The Release: New AWS Setup Wizard
A new first-time Setup Wizard for our AWS users is now available, so that setting up AWS data is incredibly simple in Sumo Logic.
The Problem: Time to Productivity
We want our users to be productive as soon as possible. The new streamlined setup wizard enables our first-time users to dive right into Sumo Logic without spending too much time setting it up.
The Goal: Intuitive, Simple, Powerful
Improving the user experience has been a crucial part of this initiative. We aimed to deliver a new user interface that doesn’t require users to understand too much about how Sumo Logic data collection works. We were also careful not to solve a problem users don’t care about or introduce unnecessary features.
The UX Philosophy: Clean and Straightforward
Rebecca Sorensen, our designer, shared the philosophy behind this new design:
Tell our readers about your role at Sumo Logic.
I’m a Visual Designer on our UX team. Much of what I do focuses on the way things look, but we try to make sure are roles aren’t too siloed. I participated in all aspects of this project, from UX research to interaction design.
How would you describe our design culture?
Our UX team, like the company, is rapidly growing. And with this growing team, our goal is to foster a culture of openness and collaboration, which we’re achieving by getting constant feedback on our ideas from each other and across other teams as well. Starting this dialogue has really helped us to increase visibility at the company. Now everyone from Sales to Backend Engineering can get excited about important changes that are coming to the product and contribute to making excellent user experience a priority at Sumo Logic.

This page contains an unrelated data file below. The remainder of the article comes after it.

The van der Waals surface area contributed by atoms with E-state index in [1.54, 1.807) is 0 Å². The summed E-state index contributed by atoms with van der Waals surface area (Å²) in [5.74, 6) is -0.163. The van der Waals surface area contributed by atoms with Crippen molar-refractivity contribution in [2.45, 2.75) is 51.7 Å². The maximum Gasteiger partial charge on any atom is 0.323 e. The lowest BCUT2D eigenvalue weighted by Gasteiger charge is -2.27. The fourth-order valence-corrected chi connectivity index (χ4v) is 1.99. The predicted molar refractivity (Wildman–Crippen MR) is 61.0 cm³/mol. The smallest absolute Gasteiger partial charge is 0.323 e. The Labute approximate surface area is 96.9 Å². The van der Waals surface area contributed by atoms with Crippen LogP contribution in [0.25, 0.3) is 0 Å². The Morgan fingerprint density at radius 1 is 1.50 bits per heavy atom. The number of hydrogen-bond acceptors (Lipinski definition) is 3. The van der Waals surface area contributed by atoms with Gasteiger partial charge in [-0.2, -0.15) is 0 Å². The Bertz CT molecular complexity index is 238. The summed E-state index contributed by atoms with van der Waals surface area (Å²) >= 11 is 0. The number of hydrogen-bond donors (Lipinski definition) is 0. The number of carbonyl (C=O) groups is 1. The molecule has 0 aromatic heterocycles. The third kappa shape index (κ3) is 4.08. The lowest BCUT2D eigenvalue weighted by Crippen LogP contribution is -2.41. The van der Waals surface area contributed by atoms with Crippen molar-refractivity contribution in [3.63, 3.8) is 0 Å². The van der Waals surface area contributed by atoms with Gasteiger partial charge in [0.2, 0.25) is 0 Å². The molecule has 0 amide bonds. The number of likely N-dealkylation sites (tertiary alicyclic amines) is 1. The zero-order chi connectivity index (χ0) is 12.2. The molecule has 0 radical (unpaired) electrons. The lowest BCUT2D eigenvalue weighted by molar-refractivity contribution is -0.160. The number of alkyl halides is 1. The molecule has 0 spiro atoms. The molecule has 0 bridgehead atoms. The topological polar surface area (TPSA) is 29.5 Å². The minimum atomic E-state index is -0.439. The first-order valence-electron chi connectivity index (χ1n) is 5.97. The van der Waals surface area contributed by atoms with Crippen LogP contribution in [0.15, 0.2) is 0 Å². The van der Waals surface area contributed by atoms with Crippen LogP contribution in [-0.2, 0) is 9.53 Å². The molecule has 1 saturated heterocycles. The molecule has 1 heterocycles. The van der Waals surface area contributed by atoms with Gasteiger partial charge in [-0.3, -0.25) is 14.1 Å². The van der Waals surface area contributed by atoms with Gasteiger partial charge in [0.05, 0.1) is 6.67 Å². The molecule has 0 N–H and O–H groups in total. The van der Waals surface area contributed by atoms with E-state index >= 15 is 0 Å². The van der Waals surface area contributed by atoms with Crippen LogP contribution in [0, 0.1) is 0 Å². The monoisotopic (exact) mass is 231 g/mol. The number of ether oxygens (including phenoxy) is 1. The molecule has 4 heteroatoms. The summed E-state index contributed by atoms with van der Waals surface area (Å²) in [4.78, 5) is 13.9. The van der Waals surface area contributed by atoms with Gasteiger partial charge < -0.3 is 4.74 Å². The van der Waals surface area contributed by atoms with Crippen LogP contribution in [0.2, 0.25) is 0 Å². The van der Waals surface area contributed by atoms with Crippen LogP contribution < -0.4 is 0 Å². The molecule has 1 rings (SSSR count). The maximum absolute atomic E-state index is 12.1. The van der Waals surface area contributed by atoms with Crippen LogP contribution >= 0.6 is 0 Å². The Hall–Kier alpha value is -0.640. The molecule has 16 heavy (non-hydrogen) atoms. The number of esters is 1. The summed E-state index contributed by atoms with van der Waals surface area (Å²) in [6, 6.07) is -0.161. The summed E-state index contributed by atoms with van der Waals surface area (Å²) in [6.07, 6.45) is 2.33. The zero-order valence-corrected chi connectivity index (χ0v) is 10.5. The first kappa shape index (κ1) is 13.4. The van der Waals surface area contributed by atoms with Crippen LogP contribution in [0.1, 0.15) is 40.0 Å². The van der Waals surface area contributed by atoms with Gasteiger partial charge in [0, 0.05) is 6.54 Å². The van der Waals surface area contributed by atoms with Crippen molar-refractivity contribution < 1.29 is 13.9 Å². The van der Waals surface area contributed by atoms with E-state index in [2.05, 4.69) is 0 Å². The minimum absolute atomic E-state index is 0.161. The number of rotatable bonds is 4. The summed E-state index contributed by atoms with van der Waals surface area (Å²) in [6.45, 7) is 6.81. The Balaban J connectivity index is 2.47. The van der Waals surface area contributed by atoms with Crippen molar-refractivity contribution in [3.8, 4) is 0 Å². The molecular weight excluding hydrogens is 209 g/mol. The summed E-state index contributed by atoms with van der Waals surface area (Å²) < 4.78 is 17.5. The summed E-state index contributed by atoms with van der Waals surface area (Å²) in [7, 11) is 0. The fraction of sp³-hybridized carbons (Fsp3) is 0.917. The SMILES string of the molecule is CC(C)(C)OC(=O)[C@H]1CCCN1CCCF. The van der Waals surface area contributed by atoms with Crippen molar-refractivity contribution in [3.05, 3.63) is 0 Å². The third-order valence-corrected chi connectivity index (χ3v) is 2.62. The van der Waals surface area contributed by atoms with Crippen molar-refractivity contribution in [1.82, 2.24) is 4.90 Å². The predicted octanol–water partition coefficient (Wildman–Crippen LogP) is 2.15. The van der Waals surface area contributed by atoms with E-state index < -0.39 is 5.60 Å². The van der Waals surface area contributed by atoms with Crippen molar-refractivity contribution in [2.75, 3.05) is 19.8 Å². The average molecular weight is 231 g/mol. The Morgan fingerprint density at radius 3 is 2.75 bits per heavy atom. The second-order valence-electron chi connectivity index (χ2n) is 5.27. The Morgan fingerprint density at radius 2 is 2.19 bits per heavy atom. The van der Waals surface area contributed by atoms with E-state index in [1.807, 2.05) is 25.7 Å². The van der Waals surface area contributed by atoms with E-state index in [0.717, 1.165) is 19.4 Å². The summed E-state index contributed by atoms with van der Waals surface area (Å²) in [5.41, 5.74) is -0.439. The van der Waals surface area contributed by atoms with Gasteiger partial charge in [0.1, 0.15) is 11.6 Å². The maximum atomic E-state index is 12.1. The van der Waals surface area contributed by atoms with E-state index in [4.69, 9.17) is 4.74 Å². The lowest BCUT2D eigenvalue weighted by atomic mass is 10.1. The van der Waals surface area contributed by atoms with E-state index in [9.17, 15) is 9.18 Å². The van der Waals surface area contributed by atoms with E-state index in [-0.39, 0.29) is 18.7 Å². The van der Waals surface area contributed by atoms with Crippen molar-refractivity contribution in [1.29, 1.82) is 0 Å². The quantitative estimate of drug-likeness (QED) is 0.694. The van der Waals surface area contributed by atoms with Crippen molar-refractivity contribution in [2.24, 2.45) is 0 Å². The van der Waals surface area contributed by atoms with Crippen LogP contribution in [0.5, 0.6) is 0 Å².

What tools do you use in your design process?
Rapid iteration is really important to me so I’ll use whatever tool is fastest to get my point across. Axure has been great for turning wireframes into clickable lo-fi prototypes that were easy to share with stakeholders early in the process. Once we’re ready to transition to high fidelity mockups, I generally design the screens in Sketch, which is a newer tool built especially for UI design. Then I might import the mockups into Invision where users can play around with a more realistic-feeling prototype. I like to test out certain components in HTML and CSS to get a better feel for things like hover states and animations before passing the designs onto our front-end developers for implementation.
What was your thought process behind this design?
I knew the design had to be clean and straightforward, since the data setup process is so technical. Helping the user accomplish their goal was first and foremost, so in many ways the design had to take a back seat to making sure the page was uncomplicated and intuitive. In terms of visual design, I was inspired by Google’s Material Design’s use of bold color and large-scale typography. Establishing a consistent hierarchy was also a critical part of the design being successful.
What can Sumo Logic users look forward to this year in terms of design?
A lot! Our focus will be shifting in a big way this year to building interfaces that look polished but are also incredibly thoughtful and intuitive. We already have an powerful product – our next challenge is to make sure the UI can hold up. We’ll start by unifying our design language and bringing a consistent look and feel to all areas of the application, then extend this language to new features and functionality. Providing the user with tools that help them get their work done better and faster will be central to everything we do.